AbstractHistorical understanding of marine biological dynamics has been limited by sparse in situ observations and the fact that dedicated ocean color satellite remote sensing only began in 1997. From these observations, it has become clear that physical oceanography controls biological variability over seasonal to interannual time scales. To quantify how multidecadal, climate-scale patterns impact biological productivity, the strong correlation with sea surface temperature and sea surface height is utilized to reconstruct a retrospective 51-yr time series of surface chlorophyll, the pigment measured by ocean color satellites. The canonical correlation analysis statistical reconstruction demonstrates greatest skill away from land and within about 10° of the equator where chlorophyll variance is greatest and predominantly associated with El Niño–Southern Oscillation dynamics. Differences in chlorophyll patterns between east or central Pacific El Niño events are observed, with larger declines east of 180° for east Pacific events and west of 180° for central Pacific events. Additionally, small but significant decadal variations in chlorophyll patterns are observed corresponding to the Pacific decadal oscillation. Decadal changes in chlorophyll west of 180° are consistent with increased stratification, whereas changes between 110°–140°W may be related to long-term shoaling of the nutrient-bearing equatorial undercurrent.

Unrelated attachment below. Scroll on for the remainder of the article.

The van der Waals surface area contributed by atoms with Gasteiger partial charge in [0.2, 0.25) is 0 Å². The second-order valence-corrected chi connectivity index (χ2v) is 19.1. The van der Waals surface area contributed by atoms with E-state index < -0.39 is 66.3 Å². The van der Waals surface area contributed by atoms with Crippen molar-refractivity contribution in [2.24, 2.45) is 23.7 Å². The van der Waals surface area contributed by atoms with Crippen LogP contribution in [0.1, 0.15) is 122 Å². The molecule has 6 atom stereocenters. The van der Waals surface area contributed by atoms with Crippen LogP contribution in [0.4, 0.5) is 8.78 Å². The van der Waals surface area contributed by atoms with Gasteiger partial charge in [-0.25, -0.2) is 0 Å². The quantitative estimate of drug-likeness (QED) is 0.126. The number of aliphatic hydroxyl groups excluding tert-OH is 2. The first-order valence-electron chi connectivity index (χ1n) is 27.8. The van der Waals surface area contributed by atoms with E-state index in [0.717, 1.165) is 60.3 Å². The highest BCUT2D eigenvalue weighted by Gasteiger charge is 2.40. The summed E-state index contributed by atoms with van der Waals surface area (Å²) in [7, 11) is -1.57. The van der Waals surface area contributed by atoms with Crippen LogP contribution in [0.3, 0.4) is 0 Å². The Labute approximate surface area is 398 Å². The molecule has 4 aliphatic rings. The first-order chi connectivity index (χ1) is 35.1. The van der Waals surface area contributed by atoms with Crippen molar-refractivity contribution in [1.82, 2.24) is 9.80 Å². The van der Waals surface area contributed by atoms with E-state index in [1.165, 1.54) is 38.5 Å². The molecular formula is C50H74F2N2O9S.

Journal of Climate – American Meteorological Society
Published: Sep 7, 2017
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